Monday's Daily Pulse
What you need to know about Florida today
Jobless claims close to pre-pandemic levels
Heading into Thanksgiving and the holiday shopping rush, Florida had its lowest four-week run of new unemployment claims since before the onset of the COVID-19 pandemic. Meanwhile, the number of claims nationally, driven by strong job growth amid pre-holiday consumer spending, hit a five-decade low. The U.S. Department of Labor on Wednesday estimated 5,343 first-time unemployment claims were filed in Florida during the week that ended Nov. 20, putting the average during the past four weeks at 6,045 claims. [Source: News Service of Florida]
Despite judge’s ruling on Seminole Tribe’s sports betting, you can still place bets
A federal district court judge late Wednesday rejected the Seminole Tribe of Florida’s request to put a temporary hold on the ruling invalidating the tribe’s online sports betting operation, leaving the games in legal limbo. Although the sports betting operation was declared unlawful, the tribe has continued to operate its online betting app. [Source: MIami Herald]
Column: Small businesses empower Florida’s future
In today’s economy, local businesses create nearly three out of four new jobs and contribute roughly 44 percent of the state’s entire GDP. During July of this year, Florida jumped from the 17th largest economy in the world to the 15th largest. And this past month, Florida’s job growth rate was three times faster than the country. [Source: Florida Times-Union]
On (board) with the shows: Cruise entertainment returns with new offerings
This fall marks the long-awaited return of Broadway. For many theater fans, this means the return of old favorites like “Wicked,” “The Phantom of the Opera” and “The Lion King.” For some companies, the reopening means the premiere of brand-new shows — such as “Six” and “Flying Over Sunset” — that were forced to close before their opening night due to the COVID-19 pandemic. But Broadway isn’t the only industry celebrating the return of live entertainment with new shows. [Source: Orlndo Sentinel]
South Florida luring first massive crypto ‘mining’ operation
Miami-Dade may soon be getting its first industrial Bitcoin mining facility operation. The city of Homestead is in talks to welcome a $15 million Bitcoin mining plant with thousands of computers that would use 10 megawatts of power — the equivalent to demand from at least 2,000 homes. [Source: Miami Herald]
ALSO AROUND FLORIDA:
› Florida man’s big Disney collection, born in Orlando, now headed for auction block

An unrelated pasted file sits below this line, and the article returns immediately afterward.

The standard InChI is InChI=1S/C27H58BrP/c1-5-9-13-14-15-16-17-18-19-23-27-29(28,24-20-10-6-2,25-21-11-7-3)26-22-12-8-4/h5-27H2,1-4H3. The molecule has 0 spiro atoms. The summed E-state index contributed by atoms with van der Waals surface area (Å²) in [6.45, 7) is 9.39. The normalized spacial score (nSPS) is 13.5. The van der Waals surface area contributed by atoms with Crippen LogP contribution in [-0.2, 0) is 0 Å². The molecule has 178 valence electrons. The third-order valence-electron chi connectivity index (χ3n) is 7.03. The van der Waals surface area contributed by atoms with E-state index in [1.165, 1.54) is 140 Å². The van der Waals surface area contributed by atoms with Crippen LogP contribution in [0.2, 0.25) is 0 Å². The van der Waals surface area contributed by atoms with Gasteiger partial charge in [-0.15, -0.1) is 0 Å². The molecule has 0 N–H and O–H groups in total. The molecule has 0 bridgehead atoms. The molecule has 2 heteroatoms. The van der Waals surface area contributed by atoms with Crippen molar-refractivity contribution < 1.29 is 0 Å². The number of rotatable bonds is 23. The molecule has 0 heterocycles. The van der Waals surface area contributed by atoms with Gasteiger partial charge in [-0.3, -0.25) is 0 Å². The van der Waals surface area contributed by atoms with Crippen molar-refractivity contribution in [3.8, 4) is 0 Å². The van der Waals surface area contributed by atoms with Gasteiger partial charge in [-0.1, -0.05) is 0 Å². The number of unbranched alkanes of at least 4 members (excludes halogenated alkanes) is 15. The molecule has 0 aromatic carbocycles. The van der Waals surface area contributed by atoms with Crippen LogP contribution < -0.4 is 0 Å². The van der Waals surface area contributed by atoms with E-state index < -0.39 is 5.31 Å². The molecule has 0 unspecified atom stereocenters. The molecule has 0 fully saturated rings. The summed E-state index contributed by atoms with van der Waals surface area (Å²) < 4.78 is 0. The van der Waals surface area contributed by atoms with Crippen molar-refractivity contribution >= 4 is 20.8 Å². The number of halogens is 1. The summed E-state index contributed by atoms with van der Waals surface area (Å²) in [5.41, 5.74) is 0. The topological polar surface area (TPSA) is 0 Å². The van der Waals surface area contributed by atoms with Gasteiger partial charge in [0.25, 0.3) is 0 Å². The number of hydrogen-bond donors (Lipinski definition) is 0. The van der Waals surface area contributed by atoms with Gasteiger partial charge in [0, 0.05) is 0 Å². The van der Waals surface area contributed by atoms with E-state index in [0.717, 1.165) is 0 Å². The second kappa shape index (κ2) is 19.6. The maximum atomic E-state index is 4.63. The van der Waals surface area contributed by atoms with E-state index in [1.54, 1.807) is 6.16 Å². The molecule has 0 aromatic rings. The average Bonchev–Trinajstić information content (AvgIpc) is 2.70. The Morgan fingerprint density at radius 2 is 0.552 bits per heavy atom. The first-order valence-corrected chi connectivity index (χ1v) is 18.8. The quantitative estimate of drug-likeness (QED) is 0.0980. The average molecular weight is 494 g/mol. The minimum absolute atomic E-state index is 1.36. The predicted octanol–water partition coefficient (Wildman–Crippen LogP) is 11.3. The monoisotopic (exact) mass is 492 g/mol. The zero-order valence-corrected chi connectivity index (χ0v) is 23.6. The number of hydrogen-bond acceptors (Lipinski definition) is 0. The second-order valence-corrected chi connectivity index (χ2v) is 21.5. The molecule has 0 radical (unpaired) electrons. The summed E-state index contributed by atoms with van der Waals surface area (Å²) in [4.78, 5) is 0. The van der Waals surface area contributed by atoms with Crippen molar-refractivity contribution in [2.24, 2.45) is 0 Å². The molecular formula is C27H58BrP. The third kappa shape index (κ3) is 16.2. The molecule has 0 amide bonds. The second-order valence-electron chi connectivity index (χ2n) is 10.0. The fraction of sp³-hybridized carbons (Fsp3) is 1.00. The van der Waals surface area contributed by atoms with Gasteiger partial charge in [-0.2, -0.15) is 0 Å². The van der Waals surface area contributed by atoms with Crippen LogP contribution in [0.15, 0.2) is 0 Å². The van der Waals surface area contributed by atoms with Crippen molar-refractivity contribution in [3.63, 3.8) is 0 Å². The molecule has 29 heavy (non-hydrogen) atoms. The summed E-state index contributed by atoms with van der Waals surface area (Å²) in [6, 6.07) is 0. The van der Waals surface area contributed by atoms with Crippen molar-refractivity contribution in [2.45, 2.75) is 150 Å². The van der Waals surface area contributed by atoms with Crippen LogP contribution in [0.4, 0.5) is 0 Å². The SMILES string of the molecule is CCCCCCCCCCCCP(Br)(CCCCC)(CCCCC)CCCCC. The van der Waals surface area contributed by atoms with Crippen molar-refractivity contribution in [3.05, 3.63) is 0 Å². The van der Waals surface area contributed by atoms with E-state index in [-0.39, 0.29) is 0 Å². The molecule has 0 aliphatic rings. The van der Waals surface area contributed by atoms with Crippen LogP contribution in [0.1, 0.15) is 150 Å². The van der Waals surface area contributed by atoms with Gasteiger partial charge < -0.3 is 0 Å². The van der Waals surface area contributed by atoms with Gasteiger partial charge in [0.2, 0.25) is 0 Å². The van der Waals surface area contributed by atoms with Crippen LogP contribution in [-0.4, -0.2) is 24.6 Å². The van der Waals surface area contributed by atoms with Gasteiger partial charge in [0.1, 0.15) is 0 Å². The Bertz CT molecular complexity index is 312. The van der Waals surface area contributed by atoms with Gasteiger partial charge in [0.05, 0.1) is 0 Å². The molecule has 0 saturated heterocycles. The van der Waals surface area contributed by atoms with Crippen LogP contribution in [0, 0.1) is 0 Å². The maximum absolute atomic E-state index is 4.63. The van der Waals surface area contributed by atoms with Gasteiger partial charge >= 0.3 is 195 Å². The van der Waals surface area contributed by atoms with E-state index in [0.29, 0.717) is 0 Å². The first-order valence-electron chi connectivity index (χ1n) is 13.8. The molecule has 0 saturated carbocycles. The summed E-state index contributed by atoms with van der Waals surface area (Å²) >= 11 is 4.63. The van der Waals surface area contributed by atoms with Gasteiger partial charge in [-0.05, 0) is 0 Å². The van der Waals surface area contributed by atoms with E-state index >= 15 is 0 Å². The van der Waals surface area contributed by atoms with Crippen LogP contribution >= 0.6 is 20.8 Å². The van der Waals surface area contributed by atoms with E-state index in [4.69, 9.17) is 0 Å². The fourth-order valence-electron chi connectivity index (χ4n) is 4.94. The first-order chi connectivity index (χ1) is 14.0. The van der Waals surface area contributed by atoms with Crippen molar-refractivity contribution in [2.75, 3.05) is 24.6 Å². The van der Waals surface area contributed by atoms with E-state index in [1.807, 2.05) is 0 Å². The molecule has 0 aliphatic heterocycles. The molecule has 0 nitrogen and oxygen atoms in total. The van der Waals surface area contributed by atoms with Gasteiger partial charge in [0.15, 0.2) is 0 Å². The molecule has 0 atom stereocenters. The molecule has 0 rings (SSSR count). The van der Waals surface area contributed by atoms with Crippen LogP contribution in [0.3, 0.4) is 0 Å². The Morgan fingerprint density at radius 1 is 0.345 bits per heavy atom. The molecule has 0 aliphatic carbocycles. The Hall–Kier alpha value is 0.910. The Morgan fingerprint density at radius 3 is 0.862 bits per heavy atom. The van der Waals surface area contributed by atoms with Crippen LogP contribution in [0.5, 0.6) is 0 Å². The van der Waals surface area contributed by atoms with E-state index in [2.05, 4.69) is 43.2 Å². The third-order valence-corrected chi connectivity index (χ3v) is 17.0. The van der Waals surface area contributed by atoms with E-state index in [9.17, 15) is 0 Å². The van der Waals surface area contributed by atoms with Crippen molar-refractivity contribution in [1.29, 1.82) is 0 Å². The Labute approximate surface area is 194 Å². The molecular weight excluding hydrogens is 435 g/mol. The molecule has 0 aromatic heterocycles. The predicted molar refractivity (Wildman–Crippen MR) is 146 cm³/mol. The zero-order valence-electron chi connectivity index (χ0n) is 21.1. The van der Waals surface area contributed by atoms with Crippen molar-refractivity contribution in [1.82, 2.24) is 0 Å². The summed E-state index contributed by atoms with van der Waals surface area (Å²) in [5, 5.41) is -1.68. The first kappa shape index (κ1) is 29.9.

Joel Magee, noted appraiser of toys, memorabilia and theme-park relics, is getting rid of his Disney collection. It’s a big deal, literally. Workers needed two weeks to move the items from his West Palm Beach house into five semis. Eventually, the Disney goods — ranging from name tags to retired ride vehicles — will be auctioned off, but they may pop up in exhibitions across the country before then.
› Six degrees of John Ringling: Tracing the roots of Sarasota’s arts and culture explosion
In the wake of Sarasota County’s centennial celebration, it is a good time to explore part of what has made the area so appealing to visitors and residents – the arts and culture that blossomed in the community. Without them, Sarasota might be just another beachfront community. You might consider this list Six Degrees of John Ringling, because most of the growth in the arts occurred because he brought the Ringling Bros and Barnum & Bailey Circus to Sarasota for its winter quarters.
› After pandemic hiatus, Miami Art Week returns with ‘an explosion’ of local art and artists
Californian Jared McGriff trained as an architect, got an MBA and worked in Bay Area tech. When the inveterate sketcher realized a few years ago that his true calling was making art, though, he made an unusual decision: He moved to Miami. It was an against-the-grain call. For years, homegrown Miami painters, sculptors, photographers and conceptual artists complained they had to decamp for New York or L.A. to make a name for themselves, not to mention a living.
› Shoppers, vendors turn out in droves for St. Petersburg’s Shopapalooza
The festival, a large-scale Small Business Saturday event in St. Petersburg, returned this weekend after being canceled last year due to the pandemic. And this time, Shopapalooza was bigger than ever. In 2019 — the last time the event was hosted — there were 225 vendors. This year, Shopapalooza came back with more than 300 vendors, said Ester Venouziou, event organizer and founder of LocalShops1, a local business directory.
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